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The Merchant of Venice

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  1. The Merchant of Venice Background Information

  2. The Merchant of Venice • Written some time around 1597 • Written as a romantic comedy since it is about love and ends happily • Fuses many dramatic elements: romantic courtship, riddling love tests, eloping lovers, comic confusions, a gripping courtroom trial, and a seemingly harmonious final act • At the core of the play is Shylock, the Jewish moneylender. He only appears in five of the 20 scenes, but his presence dominates the play.

  3. Theatrical Traditions of Jews • Roots of Shakespearean drama begin with mystery and miracle plays of the Middle Ages, which were performed by the church for a largely illiterate audience about Old and New Testament stories. Jews were often viewed as responsible for Christ’s crucifixion. • Jews became the evil villains of Elizabethan drama. They were one-dimensional stereotypical characters. • The Jew of Malta, written in 1589 by Christopher Marlowe, is one suchwork.Marlowe was Shakespeare greatest rival.

  4. The Jew of Malta The Merchant of Venice Both money-lenders Both have daughters who leave home with father’s money Both despicable characters Shylock is presented as a complex man, whose every action can be understood, and who ultimately elicits sympathy from the modern audience. Barbaras is a villain who steals, cheats, and indulges in murder until he finally meets a gruesome end, boiling in oil.

  5. Jews in England • 1075 in Oxford: Jews were not confined to ghettos as many of their European counterparts, but they were not allowed to be citizens. Because Christians could not lend money with interest, many Jews earned lucrative livings as usurers. In trying to regain debt owed to them, Jews became the target of resentment. • Late 12th Century: Anti-Semitic sentiment culminated in two massacres, one at the coronation of Richard I in 1189 (30 Jews killed), and the other in the city of York in 1190 (150 Jews killed). • In fact, the Magna Carta, is a testament to growing Anti-Semitic feelings—two clauses state that if a debtor dies debt is paid, neither heir or widow is responsible for paying it. • 1275: Jews forbidden to be money-lenders as well as other edicts implemented: taxation of Jews over 12 years old and wearing badges that identified them as Jews. • 1290 (until 1655): Expelled from England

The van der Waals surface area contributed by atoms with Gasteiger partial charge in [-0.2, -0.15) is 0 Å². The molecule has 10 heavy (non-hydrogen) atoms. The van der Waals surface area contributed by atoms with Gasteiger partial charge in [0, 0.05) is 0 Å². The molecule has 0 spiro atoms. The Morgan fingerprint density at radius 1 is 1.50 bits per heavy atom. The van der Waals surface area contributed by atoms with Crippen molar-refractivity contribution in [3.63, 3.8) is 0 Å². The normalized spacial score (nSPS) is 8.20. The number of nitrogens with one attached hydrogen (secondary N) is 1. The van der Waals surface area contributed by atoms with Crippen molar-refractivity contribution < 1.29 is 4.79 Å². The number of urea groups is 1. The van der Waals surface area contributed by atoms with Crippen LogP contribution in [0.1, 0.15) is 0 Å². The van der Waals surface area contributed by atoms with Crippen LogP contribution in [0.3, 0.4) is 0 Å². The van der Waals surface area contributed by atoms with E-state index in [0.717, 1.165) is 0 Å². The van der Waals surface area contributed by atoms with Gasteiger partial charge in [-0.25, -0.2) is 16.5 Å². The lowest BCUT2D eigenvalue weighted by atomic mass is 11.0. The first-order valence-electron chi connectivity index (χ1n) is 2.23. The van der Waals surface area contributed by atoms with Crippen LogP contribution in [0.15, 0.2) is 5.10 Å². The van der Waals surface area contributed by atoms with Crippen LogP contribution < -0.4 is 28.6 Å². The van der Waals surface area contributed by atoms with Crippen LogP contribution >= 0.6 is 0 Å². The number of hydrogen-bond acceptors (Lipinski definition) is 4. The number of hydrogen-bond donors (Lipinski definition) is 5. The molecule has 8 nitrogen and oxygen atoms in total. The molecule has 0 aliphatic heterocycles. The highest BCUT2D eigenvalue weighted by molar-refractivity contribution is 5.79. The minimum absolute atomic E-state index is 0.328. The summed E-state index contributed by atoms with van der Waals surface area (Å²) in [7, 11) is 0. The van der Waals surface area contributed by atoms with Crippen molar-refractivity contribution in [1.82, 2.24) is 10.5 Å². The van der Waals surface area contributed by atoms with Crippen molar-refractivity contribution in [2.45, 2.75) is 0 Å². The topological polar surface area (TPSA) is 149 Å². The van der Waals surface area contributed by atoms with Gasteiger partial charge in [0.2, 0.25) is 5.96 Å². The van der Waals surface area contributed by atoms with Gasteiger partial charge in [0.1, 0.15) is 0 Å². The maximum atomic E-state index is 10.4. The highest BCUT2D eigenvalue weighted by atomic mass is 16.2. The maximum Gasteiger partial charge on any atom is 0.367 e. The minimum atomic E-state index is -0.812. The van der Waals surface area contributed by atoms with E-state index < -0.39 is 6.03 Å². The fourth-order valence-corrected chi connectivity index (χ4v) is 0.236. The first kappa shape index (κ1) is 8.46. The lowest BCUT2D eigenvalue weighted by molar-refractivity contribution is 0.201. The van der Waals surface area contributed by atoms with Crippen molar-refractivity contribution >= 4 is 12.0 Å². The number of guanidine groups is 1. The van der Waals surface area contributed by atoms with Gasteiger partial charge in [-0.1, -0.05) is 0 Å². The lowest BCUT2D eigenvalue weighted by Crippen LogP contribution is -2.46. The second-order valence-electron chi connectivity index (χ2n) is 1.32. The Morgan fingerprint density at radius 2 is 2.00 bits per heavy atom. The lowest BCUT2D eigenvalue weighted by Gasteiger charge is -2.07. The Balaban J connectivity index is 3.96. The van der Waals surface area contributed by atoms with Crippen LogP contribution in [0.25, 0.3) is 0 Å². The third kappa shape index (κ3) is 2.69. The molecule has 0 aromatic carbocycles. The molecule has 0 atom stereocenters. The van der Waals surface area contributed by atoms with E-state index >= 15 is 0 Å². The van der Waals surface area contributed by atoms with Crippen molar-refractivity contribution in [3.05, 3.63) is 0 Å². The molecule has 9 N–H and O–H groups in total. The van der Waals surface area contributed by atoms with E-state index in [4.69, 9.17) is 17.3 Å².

6. Jews in Elizabethan Society • Threat of Civil War • Staved off threat of rebellion by dealing ruthlessly with threat of treason, real or perceived • Climate of religious intolerance against Christians • Jews who converted living quietly in England during Elizabeth’s reign • In 1593 Rodrigo Lopez, the Queen’s physician, was accused of trying to poison her, allegedly in league with the King of Spain. He was convicted of treason and hung in 1594, and because he was one of the above Jews, yet another outbreak of anti-Jewish sentiment occurred. • Therefore, it isn’t known whether Shakespeare ever came into contact with anyone who was Jewish.

  7. Shakespeare’s Intent? • Given the anti-Jewish climate in Elizabethan England and Shakespeare’s portrayal of Shylock as a negative stereotype, it would be reasonable to assume Shakespeare was an Anti-Semite. • However, the rest of the details of the play do not support this. • It has been suggested that the real evil is the corrupt value system of the principal Christian characters.Antonio, the merchant of the title, is the worst bigot Portia is also a racist, but not only were Jews her only victims.

  8. Contrasts Presented in the Play • Jew against Christian • Love against hate • Usury against venture trading • Mercy against justice • Appearances are rarely what the seem: gold and silver prove worthless, identities are mistaken, women disguised as men trick their husbands.

  9. Subplots • Bond Plot • Casket Plot • Elopement Plot • Ring Plot • These plots are interwoven throughout the play.

  10. Reading Shakespeare: A Review Unlocking Shakespeare's Language, by Randal Robinson • Unusual Word Arrangements I ate the sandwich. I the sandwich ate. Ate the sandwich I. Ate I the sandwich. The sandwich I ate. The sandwich ate I. Robinson shows us that these four words can create six unique sentences which carry the same meaning.  Locate the subject, verb, and the object of the sentence.  Notice that the object of the sentence is often placed at the beginning (the sandwich) in front of the verb (ate) and subject (I).  Rearrange the words in the order that makes the most sense to you (I ate the sandwich). 

  11. PoetryWe speak in prose (language without metrical structure).  Shakespeare wrote both prose and verse (poetry).  Much of the language discussion we will have in this guide revolves around Shakespeare's poetry.  So, it is important that you understand the following terms: Blank Verse:  unrhymed iambic pentameter. Iambic Pentameter:  five beats of alternating unstressed and stressed syllables; ten syllables per line.

  12. OmissionsAgain, for the sake of his poetry, Shakespeare often left out letters, syllables, and whole words.  These omissions really aren't that much different from the way we speak today.  We say: "Been to class yet?""No.  Heard Albrecht's givin' a test.""Wha'sup wi'that?“ We leave out words and parts of words to speed up our speech.  If we were speaking in complete sentences, we would say: "Have you been to class yet?""No, I have not been to class.  I heard that Mrs. Albrecht is giving a test today.""What is up with that?"

  13. A few examples of Shakespearean omissions/contractions follow: 'tis ~ it is ope ~ open o'er ~ over gi' ~ give ne'er ~ never i' ~ in e'er ~ ever oft ~ often a' ~ he e'en ~ even